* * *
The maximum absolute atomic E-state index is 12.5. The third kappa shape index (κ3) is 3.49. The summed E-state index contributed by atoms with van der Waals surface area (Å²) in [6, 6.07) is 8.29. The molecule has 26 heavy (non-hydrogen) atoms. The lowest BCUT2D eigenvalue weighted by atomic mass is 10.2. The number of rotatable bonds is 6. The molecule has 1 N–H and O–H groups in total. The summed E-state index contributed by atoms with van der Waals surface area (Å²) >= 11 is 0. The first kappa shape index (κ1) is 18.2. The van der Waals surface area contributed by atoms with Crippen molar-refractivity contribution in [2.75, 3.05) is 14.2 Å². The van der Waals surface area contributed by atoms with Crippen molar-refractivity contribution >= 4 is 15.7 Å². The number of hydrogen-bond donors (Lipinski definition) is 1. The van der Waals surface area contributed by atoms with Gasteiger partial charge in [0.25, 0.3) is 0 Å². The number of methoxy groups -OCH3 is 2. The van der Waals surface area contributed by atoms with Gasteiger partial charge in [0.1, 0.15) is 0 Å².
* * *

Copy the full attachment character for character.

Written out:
The maximum absolute atomic E-state index is 12.5. The third kappa shape index (κ3) is 3.49. The summed E-state index contributed by atoms with van der Waals surface area (Å²) in [6, 6.07) is 8.29. The molecule has 26 heavy (non-hydrogen) atoms. The lowest BCUT2D eigenvalue weighted by atomic mass is 10.2. The number of rotatable bonds is 6. The molecule has 1 N–H and O–H groups in total. The summed E-state index contributed by atoms with van der Waals surface area (Å²) >= 11 is 0. The first kappa shape index (κ1) is 18.2. The van der Waals surface area contributed by atoms with Crippen molar-refractivity contribution in [2.75, 3.05) is 14.2 Å². The van der Waals surface area contributed by atoms with Crippen molar-refractivity contribution >= 4 is 15.7 Å². The number of hydrogen-bond donors (Lipinski definition) is 1. The van der Waals surface area contributed by atoms with Gasteiger partial charge in [0.25, 0.3) is 0 Å². The number of methoxy groups -OCH3 is 2. The van der Waals surface area contributed by atoms with Gasteiger partial charge in [0.1, 0.15) is 0 Å².